If you only have a short, relaxed tootle to work, as long as you have sensible footwear, jacket and some mudguards, you'll probably get away with your normal work clothes. Even so, you should consider investing in a wardrobe of cycling kit and changing at work as you'll be more comfortable and will walk into the office less dishevelled. For those with a longer commute, proper cycling togs are a must.
For everyone, a decent jacket is essential. You'll want one that can keep you warm and dry, but is still breathable - especially if you have a long or hilly commute. Padded shorts might seem extreme to the uninitiated, but for longer rides, once you've tried them, you won't go back. A helmet is another priority. The roads are particularly hazardous at rush hour and it's not worth the risk of riding without.
Learning how to fix a puncture will give you the confidence to ride to work every day. For cyclists, punctures are part of life and you'll have to deal with them eventually.
There are three things you should never leave the house without: a spare inner tube, tyre levers and a pump. This is the bare minimum you need to get rolling again if your tyre lets you down. A more complete road toolkit will also include a multi-tool, a puncture repair kit and a £10 note for an emergency taxi. Practise removing and refitting your tyres and you'll be able to do it with confidence when you do suffer a flat.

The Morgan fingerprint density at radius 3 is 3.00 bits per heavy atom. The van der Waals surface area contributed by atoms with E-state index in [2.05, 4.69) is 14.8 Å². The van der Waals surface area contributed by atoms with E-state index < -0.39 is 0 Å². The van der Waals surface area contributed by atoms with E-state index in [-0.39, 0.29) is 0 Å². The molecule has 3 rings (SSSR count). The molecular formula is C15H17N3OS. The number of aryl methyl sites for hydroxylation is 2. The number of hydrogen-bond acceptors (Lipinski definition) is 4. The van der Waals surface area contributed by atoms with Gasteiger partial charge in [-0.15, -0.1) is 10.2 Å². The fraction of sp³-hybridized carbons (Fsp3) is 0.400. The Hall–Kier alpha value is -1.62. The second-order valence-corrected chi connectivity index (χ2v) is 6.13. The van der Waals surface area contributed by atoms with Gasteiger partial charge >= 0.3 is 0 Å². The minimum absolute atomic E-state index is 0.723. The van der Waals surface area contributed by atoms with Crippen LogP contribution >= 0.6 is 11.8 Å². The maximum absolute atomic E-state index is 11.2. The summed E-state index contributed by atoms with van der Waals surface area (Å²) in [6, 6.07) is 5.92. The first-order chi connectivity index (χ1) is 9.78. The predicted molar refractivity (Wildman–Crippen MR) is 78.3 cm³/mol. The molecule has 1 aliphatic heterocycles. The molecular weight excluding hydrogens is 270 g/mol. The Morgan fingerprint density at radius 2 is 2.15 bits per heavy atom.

There are a few other items you should get for a successful commute.
Never cycle without lights after dark. It's illegal, but worse, it's incredibly dangerous for you and for pedestrians. Get the biggest and brightest you can. Ones that you can charge with a USB cable from your desk at work are ideal commuter companions.
To keep your precious bike safe, the same goes for a lock - buy the best you can afford. It's just daft to have an £800 bike protected by a £10 mini cable lock. A thief will destroy it in seconds. A mini D lock is an incredibly strong yet portable option, or go for a thick cable which is easy to carry on your bike.
There's plenty you can do to appear collected and unflustered after a ride to work.
If your office has showers, take advantage of them. You can really push yourself, riding further and faster on the way to work. If you can, leave shower kit, a towel and spare outer clothes at work, so you only need to carry the bare essentials each day.
If your workplace doesn't have showers, a change of clothes is even more important. You may have to consider a shorter journey and cycle at a slightly more sedate pace to maintain your professional appearance. Again, leaving a few things in the office will mean you have less to carry each day.